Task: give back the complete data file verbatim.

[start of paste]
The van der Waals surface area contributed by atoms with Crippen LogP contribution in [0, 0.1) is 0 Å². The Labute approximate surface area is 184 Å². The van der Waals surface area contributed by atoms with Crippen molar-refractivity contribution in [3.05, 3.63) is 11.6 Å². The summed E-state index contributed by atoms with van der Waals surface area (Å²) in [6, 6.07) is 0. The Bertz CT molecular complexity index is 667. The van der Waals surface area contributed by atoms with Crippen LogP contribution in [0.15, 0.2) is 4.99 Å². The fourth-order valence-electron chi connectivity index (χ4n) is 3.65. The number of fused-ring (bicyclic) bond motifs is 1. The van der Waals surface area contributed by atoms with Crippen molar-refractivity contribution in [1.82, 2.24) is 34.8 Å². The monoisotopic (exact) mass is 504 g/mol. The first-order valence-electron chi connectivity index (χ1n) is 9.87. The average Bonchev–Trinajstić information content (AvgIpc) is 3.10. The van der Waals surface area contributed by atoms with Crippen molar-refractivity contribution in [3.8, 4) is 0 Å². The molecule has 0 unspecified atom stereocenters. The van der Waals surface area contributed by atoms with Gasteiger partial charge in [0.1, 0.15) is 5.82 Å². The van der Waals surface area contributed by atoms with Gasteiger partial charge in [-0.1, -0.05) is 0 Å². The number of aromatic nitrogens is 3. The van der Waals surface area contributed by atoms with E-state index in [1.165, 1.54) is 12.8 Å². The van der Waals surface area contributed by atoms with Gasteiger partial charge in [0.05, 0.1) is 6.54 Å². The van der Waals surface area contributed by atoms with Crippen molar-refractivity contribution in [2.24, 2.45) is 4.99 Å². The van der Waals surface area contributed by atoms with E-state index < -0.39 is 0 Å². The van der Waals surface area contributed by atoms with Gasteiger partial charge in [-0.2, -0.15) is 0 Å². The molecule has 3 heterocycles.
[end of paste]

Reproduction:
The van der Waals surface area contributed by atoms with Crippen LogP contribution in [0, 0.1) is 0 Å². The Labute approximate surface area is 184 Å². The van der Waals surface area contributed by atoms with Crippen molar-refractivity contribution in [3.05, 3.63) is 11.6 Å². The summed E-state index contributed by atoms with van der Waals surface area (Å²) in [6, 6.07) is 0. The Bertz CT molecular complexity index is 667. The van der Waals surface area contributed by atoms with Crippen LogP contribution in [0.15, 0.2) is 4.99 Å². The fourth-order valence-electron chi connectivity index (χ4n) is 3.65. The number of fused-ring (bicyclic) bond motifs is 1. The van der Waals surface area contributed by atoms with Crippen molar-refractivity contribution in [1.82, 2.24) is 34.8 Å². The monoisotopic (exact) mass is 504 g/mol. The first-order valence-electron chi connectivity index (χ1n) is 9.87. The average Bonchev–Trinajstić information content (AvgIpc) is 3.10. The van der Waals surface area contributed by atoms with Crippen molar-refractivity contribution in [3.8, 4) is 0 Å². The molecule has 0 unspecified atom stereocenters. The van der Waals surface area contributed by atoms with Gasteiger partial charge in [0.1, 0.15) is 5.82 Å². The van der Waals surface area contributed by atoms with Gasteiger partial charge in [-0.1, -0.05) is 0 Å². The number of aromatic nitrogens is 3. The van der Waals surface area contributed by atoms with E-state index in [1.165, 1.54) is 12.8 Å². The van der Waals surface area contributed by atoms with Gasteiger partial charge in [0.05, 0.1) is 6.54 Å². The van der Waals surface area contributed by atoms with Crippen molar-refractivity contribution in [2.24, 2.45) is 4.99 Å². The van der Waals surface area contributed by atoms with E-state index < -0.39 is 0 Å². The van der Waals surface area contributed by atoms with Gasteiger partial charge in [-0.2, -0.15) is 0 Å². The molecule has 3 heterocycles.